Depending on what you're cooking it's hard to beat the efficiency of an electric pressure cooker. I cook 225g dry black beans in 30 mins, using 0.15kWh.

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Slevin
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Re: Insane Propane vs. Microwave Mania

Post by Slevin »

Chris wrote:
Tue Mar 05, 2024 11:08 am
Depending on what you're cooking it's hard to beat the efficiency of an electric pressure cooker. I cook 225g dry black beans in 30 mins, using 0.15kWh.
I always take 50 mins for black beans, but I also cook 1kg dry beans at a time.

Oey
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Re: Insane Propane vs. Microwave Mania

Post by Oey »

that's a great idea. thank you

do you have a recommendation for what particular brand to buy/find? I kind of avoid metal cookware from China, because I'm not sure of the purity of metal. maybe I'm wrong about that, if someone knows better please chime in.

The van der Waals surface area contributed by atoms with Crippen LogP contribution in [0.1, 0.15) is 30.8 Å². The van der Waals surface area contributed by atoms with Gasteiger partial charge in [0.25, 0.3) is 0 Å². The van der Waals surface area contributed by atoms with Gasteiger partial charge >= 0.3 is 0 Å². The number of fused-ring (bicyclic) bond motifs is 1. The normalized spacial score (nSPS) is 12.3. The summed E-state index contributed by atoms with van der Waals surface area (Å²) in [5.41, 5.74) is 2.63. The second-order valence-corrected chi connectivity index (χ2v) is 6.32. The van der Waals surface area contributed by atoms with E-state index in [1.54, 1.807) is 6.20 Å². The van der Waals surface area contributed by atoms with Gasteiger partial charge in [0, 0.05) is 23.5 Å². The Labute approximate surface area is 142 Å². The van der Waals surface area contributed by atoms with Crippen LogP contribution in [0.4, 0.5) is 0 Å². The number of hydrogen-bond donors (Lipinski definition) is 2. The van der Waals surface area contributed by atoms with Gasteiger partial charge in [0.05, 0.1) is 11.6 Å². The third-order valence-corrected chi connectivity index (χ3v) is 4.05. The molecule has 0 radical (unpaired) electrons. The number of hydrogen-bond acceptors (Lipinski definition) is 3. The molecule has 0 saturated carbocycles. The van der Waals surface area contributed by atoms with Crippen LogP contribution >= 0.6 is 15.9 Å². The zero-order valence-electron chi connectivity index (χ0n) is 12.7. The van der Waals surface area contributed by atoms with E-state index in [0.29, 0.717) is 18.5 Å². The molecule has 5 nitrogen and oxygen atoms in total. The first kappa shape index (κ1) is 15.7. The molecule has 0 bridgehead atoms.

my cookware is old American made stainless steel pots and pans. a Farberware pot made in Brooklyn and All-Clad pan made here somewhere; and a heavy sauce pot, made in Italy, that I use for small amounts of rice. However, my ancient pressure cooker for the stovetop is an old China-made one that I can't seem to find a good replacement for. So yeah if you have experience there on pressure cookers, getting the beans cooked properly, would be great to know more.
Last edited by Oey on Tue Mar 05, 2024 2:04 pm, edited 1 time in total.

2Birds1Stone
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Re: Insane Propane vs. Microwave Mania

Post by 2Birds1Stone »

Oey wrote:
Tue Mar 05, 2024 10:20 am
Even though that wasted energy could heat the room, as I don't set my thermostat above 50*F in winter.
To add something to consideration, cooking potato's on the stove for 45 min using LP and hoping to heat the house with it also likely means poor ventilation and a non trivial amount of unwanted toxins in the air.
Last edited by 2Birds1Stone on Wed Mar 06, 2024 4:04 am, edited 1 time in total.